Something that I’ve always appreciated about him, and the reason he is still my endo even though I am 32 years old (still a kid at heart people, don’t get it twisted!), is because of the perspective he shared at the end of his presentation. He said that in his practice, he refuses to tell a person with diabetes to “test” a blood sugar. A test you can pass or fail. A blood sugar check is just a check, returning a number that is neither good or bad, just possibly something that needs to be addressed. All these numbers that come with diabetes are just data. Just. Data.

What we have to do to live with diabetes may sometimes be unconscionable, but the numbers that we see staring back at us should never be that. We have to learn to use all of these numbers in our diabetes world to make decisions, and react to the best of our abilities.

That has to be enough.

Stop Diabetes

Resolved

Last Friday I had the privilege of attending the 6th Annual Education Forum on Diabetes Prevention & Management in Tallahassee, Florida. Throughout the day there was talk about all of the various types of diabetes and their differences, along with the growing number of diabetes diagnoses, the obesity epidemic, the lack of education about the beneficial impact of fitness on the human body, and other topics.

One discussion panel consisted of diabetes educators from rural areas, mostly working with their local health departments rather than a diabetes center of some sort. Each of the professionals shared what their communities were doing to educate people who are at risk for Type 2 diabetes, to help those with any type of diabetes to get the resources that they so desperately need, and to help them navigate the often confusing world of healthcare.

One of the panel members, like so many others that took to the microphone throughout the day, spoke about her personal connection to diabetes and how important it is to her. My ears always perk up when I hear someone sharing their diabetes story. We all have a unique diabetes story, and we find common ground in our shared experiences in living with diabetes on a daily basis.

I heard this panel member trying to share her connection with diabetes from her rural perspective, and her view of the importance of education and helping people to learn the skills they need to effectively live with diabetes. She said, “I understand, because I used to have diabetes, but mine has been resolved. My husband still has diabetes, so it is very important to me.”

I looked up from my iPad, where I was taking notes, and probably had a look of “Huh?” written all over my face. “Used to have diabetes?” I’ve always been taught that there is no cure for diabetes, regardless of what type you have. Sure, there are options if you have Type 2 diabetes, including lifestyle changes and medications, but you still have diabetes even if you are able to avoid medications. Diabetes is a progressive disease, and you have to stay on top of it in whatever way works best for your unique situation. They don’t say “your diabetes may vary” for nothing. For Type 1, there is far less gray area for lifestyle adjustments: Insulin or death, pick one.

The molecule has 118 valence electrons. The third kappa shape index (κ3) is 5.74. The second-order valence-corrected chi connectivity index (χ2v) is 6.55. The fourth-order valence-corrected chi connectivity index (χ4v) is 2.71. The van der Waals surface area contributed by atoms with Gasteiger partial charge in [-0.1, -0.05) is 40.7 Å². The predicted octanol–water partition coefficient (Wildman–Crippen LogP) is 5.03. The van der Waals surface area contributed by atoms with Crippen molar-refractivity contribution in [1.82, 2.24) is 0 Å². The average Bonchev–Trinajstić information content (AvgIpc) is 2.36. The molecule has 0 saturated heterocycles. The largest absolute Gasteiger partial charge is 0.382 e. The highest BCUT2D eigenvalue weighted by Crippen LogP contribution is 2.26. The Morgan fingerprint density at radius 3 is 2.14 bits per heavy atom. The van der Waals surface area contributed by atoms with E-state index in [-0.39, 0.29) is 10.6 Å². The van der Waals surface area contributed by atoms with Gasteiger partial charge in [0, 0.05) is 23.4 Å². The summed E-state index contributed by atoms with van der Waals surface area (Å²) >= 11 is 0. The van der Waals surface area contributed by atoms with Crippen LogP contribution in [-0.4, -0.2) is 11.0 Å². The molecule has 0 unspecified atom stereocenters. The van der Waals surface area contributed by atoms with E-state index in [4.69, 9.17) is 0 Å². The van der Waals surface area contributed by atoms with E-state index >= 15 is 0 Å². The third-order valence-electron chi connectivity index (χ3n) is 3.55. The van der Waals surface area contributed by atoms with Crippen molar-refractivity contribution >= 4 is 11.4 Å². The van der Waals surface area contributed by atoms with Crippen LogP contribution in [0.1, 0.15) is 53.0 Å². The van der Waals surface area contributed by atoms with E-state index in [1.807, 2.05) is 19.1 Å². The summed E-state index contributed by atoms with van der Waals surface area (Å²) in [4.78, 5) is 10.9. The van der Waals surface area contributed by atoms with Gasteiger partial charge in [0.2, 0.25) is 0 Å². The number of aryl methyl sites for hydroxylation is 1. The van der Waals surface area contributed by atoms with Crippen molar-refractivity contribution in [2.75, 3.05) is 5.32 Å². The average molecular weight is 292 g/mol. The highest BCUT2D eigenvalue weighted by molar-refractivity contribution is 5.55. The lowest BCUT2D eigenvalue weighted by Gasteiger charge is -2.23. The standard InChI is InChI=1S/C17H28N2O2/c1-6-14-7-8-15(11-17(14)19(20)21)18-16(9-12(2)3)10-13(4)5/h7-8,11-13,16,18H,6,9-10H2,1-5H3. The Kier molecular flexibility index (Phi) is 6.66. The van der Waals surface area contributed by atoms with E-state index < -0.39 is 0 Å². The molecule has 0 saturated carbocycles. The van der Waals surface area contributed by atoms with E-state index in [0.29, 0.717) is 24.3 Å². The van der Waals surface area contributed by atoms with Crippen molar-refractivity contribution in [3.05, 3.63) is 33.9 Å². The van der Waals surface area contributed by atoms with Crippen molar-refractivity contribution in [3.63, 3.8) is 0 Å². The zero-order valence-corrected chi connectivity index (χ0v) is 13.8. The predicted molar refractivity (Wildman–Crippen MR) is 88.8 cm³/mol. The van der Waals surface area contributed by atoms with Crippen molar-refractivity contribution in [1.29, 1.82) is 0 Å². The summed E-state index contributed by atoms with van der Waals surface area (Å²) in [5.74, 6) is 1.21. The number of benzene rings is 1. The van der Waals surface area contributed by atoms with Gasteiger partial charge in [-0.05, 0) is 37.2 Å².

At first it agitated me that this woman, a diabetes educator, a representative expert on diabetes in her rural community, was proceeding and educating others with the presumption that diabetes was something that could be “resolved.” To me, that implied that diabetes was somehow the fault of the patient, which is not always true, and certainly is not a fair assumption without looking at many other aspects of the individual’s health. Initially, it felt to me like she was blaming her patients for having Type 2 diabetes, which I do not agree with.

Blame does nothing but remind someone of the circumstances that they are in. Blame looks into the past, not the future, and keeps us focused on what we should have done, as opposed to what we can do now.

I said at first it agitated me, because the more I thought about her words and her perspective, the more I came to realize that maybe her choice of words is a direct reflection of the rural community she is trying to help. Rural communities are often lower income, lower educated, often economically challenged, and without extensive healthcare options within the community area. Given this, for the people with diabetes that she is trying to help, it may be easier and more effective in managing diabetes within the community if they proceed with the idea of:

Losing weight + eating healthy + exercise = diabetes resolved.

As opposed to:

Medications = I have diabetes.

I know this equation doesn’t work for everyone, but I decided to give her the benefit of the doubt, because maybe it works for a majority of the patients in her care. Thinking about it from that perspective, it is certainly a lot easier to inspire people to take care of themselves when they can have a goal of “diabetes resolution.” For a rural community that simply does not have the resources to help every single person with Type 2 diabetes, and the community members themselves may not be able to afford medications, prevention and “resolution” may be the most effective options.

At first I wanted to jump up and say, “There is no cure for diabetes! You can’t give people that false hope! That isn’t fair!” Then I thought about it some more, and even if we find hope and can place our faith in things that under a microscope may not be completely accurate, if it gets us to a better place where less people are dying from diabetes, then I can certainly accept that bigger win in the long term.

Stop Diabetes

The New World Of Martin

Back On Track

188. That is the number that greeted me Saturday when I stepped on the scale to see just how bad things were. After making significant progress in losing some of my heft, making as much progress as getting down into the mid-170’s by June of this year, at the beginning of July I had a bad diabetes moment, and despite my intentions to throw myself back into exercise and eating low carb, I’ve really lost focus.